Please use this identifier to cite or link to this item:http://hdl.handle.net/20.500.12105/16339
Prevalence of Toxoplasma gondii in Endangered Wild Felines (Felis silvestris and Lynx pardinus) in Spain
Animals (Basel). 2023 Aug 1;13(15):2488.
The wildcat (Felis silvestris) and the Iberian lynx (Lynx pardinus) are important species in Spain, considered as near-threatened and endangered, respectively. Both can be infected by Toxoplasma gondii, a parasite that can cause morbidity and mortality in transplacentally-infected or immunocompromised mammals. The data on the prevalence of this parasite in wild populations of these species in Spain are outdated. The objective of this study was to update information and evaluate the role of these felines in parasite epidemiology and the potential impact of the parasite on their conservation. Blood and fecal samples were collected from captured animals, as well as the tongue, diaphragm, and spleen, from animals killed in road accidents in central Spain. An indirect fluorescent antibody test (IFAT) was used to detect parasite antibodies in serum, microscopy and molecular analysis were used to detect oocysts in feces, and molecular analysis was used to determine the existence of tissue cysts. Seroprevalence was 85% in wildcats and 45% in lynx, and parasite DNA was detected in the feces of one wildcat and in tissue samples from 10 wildcats and 11 Iberian lynxes. These results highlight the epidemiological importance and high risk of T. gondii infection in animals and humans in the studied areas. Considering feline susceptibility to infection, monitoring programs are needed to assess the health status of wild felines.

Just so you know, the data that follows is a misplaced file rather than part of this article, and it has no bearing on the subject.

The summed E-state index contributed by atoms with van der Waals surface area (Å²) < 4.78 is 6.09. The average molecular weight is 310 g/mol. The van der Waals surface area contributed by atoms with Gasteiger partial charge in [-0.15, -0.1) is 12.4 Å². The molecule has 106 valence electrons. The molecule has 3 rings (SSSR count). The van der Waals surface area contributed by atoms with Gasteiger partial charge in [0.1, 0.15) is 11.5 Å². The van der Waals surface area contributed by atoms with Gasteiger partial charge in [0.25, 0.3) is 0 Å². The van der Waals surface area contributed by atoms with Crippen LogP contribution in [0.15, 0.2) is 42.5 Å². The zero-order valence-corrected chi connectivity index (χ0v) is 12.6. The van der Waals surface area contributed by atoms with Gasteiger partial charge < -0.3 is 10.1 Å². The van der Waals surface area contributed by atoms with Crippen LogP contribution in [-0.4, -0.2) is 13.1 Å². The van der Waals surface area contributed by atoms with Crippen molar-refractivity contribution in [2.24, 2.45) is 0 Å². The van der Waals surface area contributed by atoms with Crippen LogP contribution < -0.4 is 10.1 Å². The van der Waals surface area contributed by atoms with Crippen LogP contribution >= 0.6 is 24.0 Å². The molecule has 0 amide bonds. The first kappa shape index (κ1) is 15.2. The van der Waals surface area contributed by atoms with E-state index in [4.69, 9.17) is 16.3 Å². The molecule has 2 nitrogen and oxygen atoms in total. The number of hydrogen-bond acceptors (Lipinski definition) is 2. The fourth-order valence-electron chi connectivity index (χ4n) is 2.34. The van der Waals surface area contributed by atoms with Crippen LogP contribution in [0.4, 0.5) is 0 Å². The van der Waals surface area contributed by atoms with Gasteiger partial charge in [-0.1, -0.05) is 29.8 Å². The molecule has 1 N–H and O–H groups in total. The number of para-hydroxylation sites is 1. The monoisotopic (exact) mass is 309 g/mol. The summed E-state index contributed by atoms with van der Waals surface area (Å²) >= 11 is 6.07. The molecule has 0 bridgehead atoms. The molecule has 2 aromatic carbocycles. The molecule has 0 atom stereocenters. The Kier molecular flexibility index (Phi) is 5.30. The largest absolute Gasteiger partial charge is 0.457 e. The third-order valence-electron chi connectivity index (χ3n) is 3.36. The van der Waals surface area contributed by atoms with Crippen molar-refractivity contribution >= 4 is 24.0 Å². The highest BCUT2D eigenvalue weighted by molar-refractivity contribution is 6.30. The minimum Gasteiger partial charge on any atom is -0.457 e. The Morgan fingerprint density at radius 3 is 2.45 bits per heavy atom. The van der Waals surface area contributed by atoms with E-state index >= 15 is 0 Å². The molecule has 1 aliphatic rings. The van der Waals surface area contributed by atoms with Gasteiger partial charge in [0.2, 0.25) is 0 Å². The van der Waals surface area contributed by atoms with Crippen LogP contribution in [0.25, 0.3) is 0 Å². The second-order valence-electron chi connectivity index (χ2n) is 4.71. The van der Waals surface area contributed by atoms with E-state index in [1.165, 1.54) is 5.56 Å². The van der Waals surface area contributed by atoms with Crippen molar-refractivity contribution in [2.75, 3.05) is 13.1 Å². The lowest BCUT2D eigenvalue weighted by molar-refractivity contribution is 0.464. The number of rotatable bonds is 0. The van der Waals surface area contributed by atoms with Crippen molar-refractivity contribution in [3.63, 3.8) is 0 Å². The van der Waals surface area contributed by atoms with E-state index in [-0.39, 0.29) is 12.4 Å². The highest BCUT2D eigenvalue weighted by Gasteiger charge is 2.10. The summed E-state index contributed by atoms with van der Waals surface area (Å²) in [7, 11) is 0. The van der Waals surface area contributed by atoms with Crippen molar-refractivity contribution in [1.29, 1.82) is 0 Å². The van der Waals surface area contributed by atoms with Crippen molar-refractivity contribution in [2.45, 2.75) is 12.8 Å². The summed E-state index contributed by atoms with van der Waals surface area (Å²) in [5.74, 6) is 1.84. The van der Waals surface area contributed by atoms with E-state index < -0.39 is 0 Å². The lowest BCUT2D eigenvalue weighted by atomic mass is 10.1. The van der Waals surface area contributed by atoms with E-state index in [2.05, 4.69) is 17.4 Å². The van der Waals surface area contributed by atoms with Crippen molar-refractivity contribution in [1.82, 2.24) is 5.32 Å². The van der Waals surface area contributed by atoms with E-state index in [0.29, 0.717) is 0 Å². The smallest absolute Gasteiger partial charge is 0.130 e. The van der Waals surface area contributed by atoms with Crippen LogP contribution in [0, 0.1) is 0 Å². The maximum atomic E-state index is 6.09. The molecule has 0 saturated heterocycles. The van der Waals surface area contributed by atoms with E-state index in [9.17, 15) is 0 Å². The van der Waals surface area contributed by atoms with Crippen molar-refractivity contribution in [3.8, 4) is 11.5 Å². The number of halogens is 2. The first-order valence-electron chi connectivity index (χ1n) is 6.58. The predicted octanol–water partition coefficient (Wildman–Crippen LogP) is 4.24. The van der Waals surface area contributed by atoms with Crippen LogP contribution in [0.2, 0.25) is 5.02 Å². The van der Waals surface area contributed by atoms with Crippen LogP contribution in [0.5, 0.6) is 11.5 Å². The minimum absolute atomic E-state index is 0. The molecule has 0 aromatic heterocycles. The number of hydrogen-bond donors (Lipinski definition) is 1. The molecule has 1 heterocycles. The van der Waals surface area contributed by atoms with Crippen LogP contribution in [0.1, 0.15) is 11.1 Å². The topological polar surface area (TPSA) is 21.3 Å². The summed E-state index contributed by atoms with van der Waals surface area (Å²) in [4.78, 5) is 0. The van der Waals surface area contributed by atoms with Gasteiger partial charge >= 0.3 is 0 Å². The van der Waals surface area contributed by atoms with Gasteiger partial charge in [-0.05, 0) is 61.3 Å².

European wildcat | Felis silvestris | Iberian lynx | Lynx pardinus | Toxoplasma gondii | Prevalence | Epidemiology | Immunofluorescence antibodies test | PCR | Spain
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